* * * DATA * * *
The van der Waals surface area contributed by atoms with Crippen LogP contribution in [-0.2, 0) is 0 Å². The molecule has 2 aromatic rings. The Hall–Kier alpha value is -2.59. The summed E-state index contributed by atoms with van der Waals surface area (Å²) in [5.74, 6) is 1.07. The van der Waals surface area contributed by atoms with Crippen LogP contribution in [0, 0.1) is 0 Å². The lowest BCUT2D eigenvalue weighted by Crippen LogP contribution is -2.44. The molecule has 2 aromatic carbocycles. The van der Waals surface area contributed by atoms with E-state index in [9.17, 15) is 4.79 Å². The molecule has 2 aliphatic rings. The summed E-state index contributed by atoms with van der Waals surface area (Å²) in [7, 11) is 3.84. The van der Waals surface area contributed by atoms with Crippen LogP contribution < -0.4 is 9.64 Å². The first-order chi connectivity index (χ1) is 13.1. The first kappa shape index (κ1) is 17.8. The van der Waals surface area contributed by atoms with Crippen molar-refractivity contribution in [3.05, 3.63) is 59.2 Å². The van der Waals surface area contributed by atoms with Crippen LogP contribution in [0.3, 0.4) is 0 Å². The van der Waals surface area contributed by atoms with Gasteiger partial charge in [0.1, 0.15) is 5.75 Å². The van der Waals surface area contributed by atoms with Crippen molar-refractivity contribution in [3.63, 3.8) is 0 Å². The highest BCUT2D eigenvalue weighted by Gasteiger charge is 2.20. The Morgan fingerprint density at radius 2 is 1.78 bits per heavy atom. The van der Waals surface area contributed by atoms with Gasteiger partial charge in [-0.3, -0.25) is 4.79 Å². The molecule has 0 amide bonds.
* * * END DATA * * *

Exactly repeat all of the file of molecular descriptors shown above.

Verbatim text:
The van der Waals surface area contributed by atoms with Crippen LogP contribution in [-0.2, 0) is 0 Å². The molecule has 2 aromatic rings. The Hall–Kier alpha value is -2.59. The summed E-state index contributed by atoms with van der Waals surface area (Å²) in [5.74, 6) is 1.07. The van der Waals surface area contributed by atoms with Crippen LogP contribution in [0, 0.1) is 0 Å². The lowest BCUT2D eigenvalue weighted by Crippen LogP contribution is -2.44. The molecule has 2 aromatic carbocycles. The van der Waals surface area contributed by atoms with E-state index in [9.17, 15) is 4.79 Å². The molecule has 2 aliphatic rings. The summed E-state index contributed by atoms with van der Waals surface area (Å²) in [7, 11) is 3.84. The van der Waals surface area contributed by atoms with Crippen LogP contribution < -0.4 is 9.64 Å². The first-order chi connectivity index (χ1) is 13.1. The first kappa shape index (κ1) is 17.8. The van der Waals surface area contributed by atoms with Crippen molar-refractivity contribution in [3.05, 3.63) is 59.2 Å². The van der Waals surface area contributed by atoms with Crippen LogP contribution in [0.3, 0.4) is 0 Å². The van der Waals surface area contributed by atoms with Gasteiger partial charge in [0.1, 0.15) is 5.75 Å². The van der Waals surface area contributed by atoms with Crippen molar-refractivity contribution in [3.63, 3.8) is 0 Å². The highest BCUT2D eigenvalue weighted by Gasteiger charge is 2.20. The Morgan fingerprint density at radius 2 is 1.78 bits per heavy atom. The van der Waals surface area contributed by atoms with Gasteiger partial charge in [-0.3, -0.25) is 4.79 Å². The molecule has 0 amide bonds.